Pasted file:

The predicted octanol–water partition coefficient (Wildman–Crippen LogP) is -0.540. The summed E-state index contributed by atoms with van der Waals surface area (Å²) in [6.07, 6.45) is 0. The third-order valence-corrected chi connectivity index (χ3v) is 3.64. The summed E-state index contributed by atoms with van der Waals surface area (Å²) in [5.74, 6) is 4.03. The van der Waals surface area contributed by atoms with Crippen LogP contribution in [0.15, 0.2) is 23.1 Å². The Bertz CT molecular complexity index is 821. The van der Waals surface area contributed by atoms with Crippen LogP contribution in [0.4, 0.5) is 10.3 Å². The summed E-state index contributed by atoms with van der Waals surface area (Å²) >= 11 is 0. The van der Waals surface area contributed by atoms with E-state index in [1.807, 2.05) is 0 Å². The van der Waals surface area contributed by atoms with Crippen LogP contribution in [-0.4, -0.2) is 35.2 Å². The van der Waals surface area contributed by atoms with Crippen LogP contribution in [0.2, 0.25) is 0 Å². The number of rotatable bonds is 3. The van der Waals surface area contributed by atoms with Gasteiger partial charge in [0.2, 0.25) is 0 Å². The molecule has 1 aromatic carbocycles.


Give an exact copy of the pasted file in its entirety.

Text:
The predicted octanol–water partition coefficient (Wildman–Crippen LogP) is -0.540. The summed E-state index contributed by atoms with van der Waals surface area (Å²) in [6.07, 6.45) is 0. The third-order valence-corrected chi connectivity index (χ3v) is 3.64. The summed E-state index contributed by atoms with van der Waals surface area (Å²) in [5.74, 6) is 4.03. The van der Waals surface area contributed by atoms with Crippen LogP contribution in [0.15, 0.2) is 23.1 Å². The Bertz CT molecular complexity index is 821. The van der Waals surface area contributed by atoms with Crippen LogP contribution in [0.4, 0.5) is 10.3 Å². The summed E-state index contributed by atoms with van der Waals surface area (Å²) >= 11 is 0. The van der Waals surface area contributed by atoms with E-state index in [1.807, 2.05) is 0 Å². The van der Waals surface area contributed by atoms with Crippen LogP contribution in [-0.4, -0.2) is 35.2 Å². The van der Waals surface area contributed by atoms with Crippen LogP contribution in [0.2, 0.25) is 0 Å². The number of rotatable bonds is 3. The van der Waals surface area contributed by atoms with Gasteiger partial charge in [0.2, 0.25) is 0 Å². The molecule has 1 aromatic carbocycles.